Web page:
Surrounded by Saints

Posted by Susan Hines-Brigger on 10/31/17 7:00 AM

Not only saints, but also friends and family, make up the communion of saints. CNS photo/Tyler OrsburnOutside in my garden is a statue of Saint Francis, patron saint of animals and the environment. I also have a few items depicting Saint Fiacre, the patron of gardeners. But if you were to ask me who the real patron saint of my garden is, I would have to say that it’s my Aunt Ellie.

Now mind you, I have no delusions that my Aunt Ellie will ever be canonized a saint. Nor will most of the people I so dearly love. But when I’m looking for inspiration, consolation, answers or support, those are the people to whom I most often turn.

My Aunt Ellie had the greenest thumb I’ve ever seen. Before she passed away from cancer, we would spend time both working in the garden and talking about plants. So it only seems logical to me that each spring as I gently place my plants in the ground, I do so with a little prayer to my own personal gardening patron.

 

Part of a Great Big Family

Tonight, many people will be celebrating Halloween. The word Hallow actually means “holy” and e’en is a shortened form of “the evening before.” So what does that have to do with saints? Well, Halloween is the celebration of “All Hallow’s Eve,” or the evening before All Saints Day. On All Saints Day, we as a Church celebrate and recognize all of our saints—both formally canonized and not canonized.

That’s one of the things I love about being Catholic. I can have some heavy hitters in my corner, such as Saint Francis, but also have my own personal communion of saints. In fact, according to the Catechism of the Catholic Church, “The communion of saints is the Church” (#946).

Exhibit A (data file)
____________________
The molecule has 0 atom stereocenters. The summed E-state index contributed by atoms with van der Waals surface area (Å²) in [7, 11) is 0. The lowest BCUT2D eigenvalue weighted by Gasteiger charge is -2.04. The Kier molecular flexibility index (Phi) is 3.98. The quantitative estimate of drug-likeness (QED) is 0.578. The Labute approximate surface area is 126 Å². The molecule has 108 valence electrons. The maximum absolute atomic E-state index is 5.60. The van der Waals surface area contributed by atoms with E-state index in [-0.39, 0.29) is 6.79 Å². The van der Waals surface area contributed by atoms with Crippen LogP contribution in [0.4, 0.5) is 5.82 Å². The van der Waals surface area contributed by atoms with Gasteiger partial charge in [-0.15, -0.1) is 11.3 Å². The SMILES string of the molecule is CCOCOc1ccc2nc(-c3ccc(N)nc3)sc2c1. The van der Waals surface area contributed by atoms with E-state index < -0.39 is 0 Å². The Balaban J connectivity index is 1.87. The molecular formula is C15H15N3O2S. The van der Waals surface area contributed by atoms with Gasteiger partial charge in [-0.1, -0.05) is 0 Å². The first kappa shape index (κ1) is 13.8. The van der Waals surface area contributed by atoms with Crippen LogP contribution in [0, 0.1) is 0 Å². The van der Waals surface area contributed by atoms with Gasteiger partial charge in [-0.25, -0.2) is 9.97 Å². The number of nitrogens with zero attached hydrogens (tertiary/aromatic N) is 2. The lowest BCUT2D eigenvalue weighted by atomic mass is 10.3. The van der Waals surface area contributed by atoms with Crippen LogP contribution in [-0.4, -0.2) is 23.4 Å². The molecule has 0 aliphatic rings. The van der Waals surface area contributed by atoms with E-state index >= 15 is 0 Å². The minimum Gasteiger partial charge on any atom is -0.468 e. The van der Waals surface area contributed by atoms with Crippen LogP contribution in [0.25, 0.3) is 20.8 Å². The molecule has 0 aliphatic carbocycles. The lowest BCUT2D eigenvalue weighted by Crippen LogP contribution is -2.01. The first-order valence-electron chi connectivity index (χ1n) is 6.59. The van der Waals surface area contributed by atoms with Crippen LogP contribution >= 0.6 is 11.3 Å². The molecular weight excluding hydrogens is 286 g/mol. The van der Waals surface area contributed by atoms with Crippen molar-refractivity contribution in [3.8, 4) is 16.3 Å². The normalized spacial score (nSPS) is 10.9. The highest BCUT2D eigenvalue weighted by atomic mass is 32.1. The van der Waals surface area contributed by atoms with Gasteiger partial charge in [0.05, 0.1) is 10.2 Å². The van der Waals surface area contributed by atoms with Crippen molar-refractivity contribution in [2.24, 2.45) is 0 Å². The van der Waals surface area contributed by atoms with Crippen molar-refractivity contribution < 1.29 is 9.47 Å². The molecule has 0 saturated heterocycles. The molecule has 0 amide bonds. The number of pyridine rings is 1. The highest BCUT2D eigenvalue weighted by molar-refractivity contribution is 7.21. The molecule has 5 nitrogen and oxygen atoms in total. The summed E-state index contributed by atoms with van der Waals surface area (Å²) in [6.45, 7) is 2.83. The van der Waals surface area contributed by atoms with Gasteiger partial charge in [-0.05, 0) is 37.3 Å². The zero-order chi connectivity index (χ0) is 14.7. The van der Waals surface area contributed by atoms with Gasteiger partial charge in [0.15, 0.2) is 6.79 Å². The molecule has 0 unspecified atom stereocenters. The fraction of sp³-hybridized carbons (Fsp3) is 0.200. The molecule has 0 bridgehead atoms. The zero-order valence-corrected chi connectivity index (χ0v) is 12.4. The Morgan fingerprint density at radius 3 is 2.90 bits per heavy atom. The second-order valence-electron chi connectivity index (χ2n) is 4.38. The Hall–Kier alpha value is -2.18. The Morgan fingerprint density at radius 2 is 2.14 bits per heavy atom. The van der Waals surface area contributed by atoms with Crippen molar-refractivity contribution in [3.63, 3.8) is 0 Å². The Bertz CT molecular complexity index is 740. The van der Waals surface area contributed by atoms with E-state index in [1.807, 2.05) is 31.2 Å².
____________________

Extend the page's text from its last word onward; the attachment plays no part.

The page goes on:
And just as in my everyday life, when I may seek advice from a variety of different people based on the situation I’m facing, the communion of saints also offers me a virtual address book of saints from which to choose.

If you really stop and think about it, you, as part of the Church’s communion of saints, are in many ways a saint yourself. The question is, though, do you act like it? If you were to be canonized tomorrow, of what do you think you would be named the patron saint? Music? Gardening? Animals? Use your answer as a reminder that God calls you to do your best, utilizing that talent to help others and be a reflection of God.

On the flip side, if you discover an area where you would probably not be named patron—such as patience for me—take it as a call to work on that aspect of your life.

 

Ghouls, Goblins—and Saints?

While for many this month may be a time of ghouls and goblins, for me it is also a reminder that I am surrounded by saintly people—both on earth and those who have passed on. Here are some other things to reflect on or try out this month:

1) Reflect on who is in your communion of saints—both canonized and not—and why you hold them so dear. Think about the ways in which they lead you to a closer relationship with God, which is the ultimate goal of the saints.

2) Try to focus on the religious aspects of Halloween. Emphasize for your kids the connection of the holiday with the communion of saints. And if you don’t feel comfortable with the traditional Halloween custom of walking door-to-door collecting candy, many parishes are now holding special events on Halloween to redirect attention to the holiday’s religious aspects. Check to see if your parish or a neighboring parish is hosting such an event.

3) Pass on the message of the communion of saints. For instance, for a wedding shower gift, include something about Saint Monica, the patron of married women. You could also include some bit of advice from a married woman you hold in great esteem. It could be a prayer card, a medal, a small statue or a simple note. Browse a local religious goods store.


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The Franciscan Saints, by Robert Ellsberg

Categories: Saints, All Saints, Halloween, Franciscan Saints, Catholics Saints